Electricity generated by Tesla’s Powerwall batteries may now be paid for by California utility PG&E when the system is at risk of blackouts. A “virtual power plant” of Powerwalls can keep the lights on in case of an emergency or a power outage.
For each extra kilowatt-hour that Powerwall users provide to the grid during certain “events,” such as times when the grid is particularly taxed, they will get $2. Any time the California grid operator, CAISO, declares an energy alert, warning, or emergency, that applies.
As of July, Tesla had a beta programme in place with the utility PG&E and a few others, but it was a volunteer initiative with no compensation. In California, the programme might develop to be a big backup energy source, and a clean one at that, with a monetary incentive to attract participation.
There might be as many as 50,000 Powerwalls in the world’s “biggest distributed battery” as a result of the programme. Distributed batteries—or “virtual power plants”—can substitute gas-fired power plants, which generally come online to give additional juice when power demand exceeds supply, in this case.
Tesla has done this before, in other regions, and it’s worked well for them. Over the past several years, the business has been constructing a virtual power plant in Australia. Further growth in the United States is a goal. Customers of Tesla’s virtual power plant programme would be able to earn money by participating in the scheme, which is being pushed by the Texas grid operator. Powerwall users are being asked to join in a demonstration project early this year to demonstrate the grid operator how a scheme like this may function. For the time being, Tesla is providing volunteers with a $40 gift card “as a mark of thanks” without making any regulation adjustments.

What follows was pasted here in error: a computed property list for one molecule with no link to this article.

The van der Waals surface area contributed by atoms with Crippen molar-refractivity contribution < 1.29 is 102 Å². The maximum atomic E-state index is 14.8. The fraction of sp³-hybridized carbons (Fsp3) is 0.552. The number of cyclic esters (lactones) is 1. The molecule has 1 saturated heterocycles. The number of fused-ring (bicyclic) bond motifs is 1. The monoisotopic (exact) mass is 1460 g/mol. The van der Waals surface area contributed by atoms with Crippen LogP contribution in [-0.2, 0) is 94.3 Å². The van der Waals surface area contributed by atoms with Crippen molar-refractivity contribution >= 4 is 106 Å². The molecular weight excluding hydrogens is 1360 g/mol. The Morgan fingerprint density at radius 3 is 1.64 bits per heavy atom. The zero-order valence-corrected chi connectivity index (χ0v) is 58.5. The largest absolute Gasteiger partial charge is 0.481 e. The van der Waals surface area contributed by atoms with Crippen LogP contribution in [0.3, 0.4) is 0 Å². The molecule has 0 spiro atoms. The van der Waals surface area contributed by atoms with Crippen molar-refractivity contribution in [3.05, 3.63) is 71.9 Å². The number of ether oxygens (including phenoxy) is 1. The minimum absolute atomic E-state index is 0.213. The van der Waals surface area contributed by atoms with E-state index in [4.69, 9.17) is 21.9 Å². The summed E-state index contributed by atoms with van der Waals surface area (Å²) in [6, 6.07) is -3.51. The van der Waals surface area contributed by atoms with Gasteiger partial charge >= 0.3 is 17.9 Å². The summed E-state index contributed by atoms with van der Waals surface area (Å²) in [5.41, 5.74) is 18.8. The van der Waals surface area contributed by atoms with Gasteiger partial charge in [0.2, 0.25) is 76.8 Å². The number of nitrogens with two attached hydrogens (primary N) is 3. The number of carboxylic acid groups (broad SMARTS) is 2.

PG&E Powerwall subscribers in California may join the virtual power plant using the Tesla app. Members of the Emergency Load Reduction Program will begin getting push messages ahead of times when the grid need emergency help. As a safety net, they’ll be able to choose a “backup reserve level.” Tesla will not allow the battery to be discharged below that level.
Participating Tesla customers will get payments from the company “on a yearly basis, or on a more regular basis as selected by Tesla.” According to Tesla, participants will get compensated by the end of March 2023 for the current season.
This summer, California’s power system is unusually overworked. Air conditioner use spikes throughout the summer months, driving up demand for electricity. A severe drought is expected to reduce the state’s hydroelectricity production by half this season. PG&E has a history of preemptively shutting down power lines to avoid live wires from igniting wildfires in hot and dry weather.
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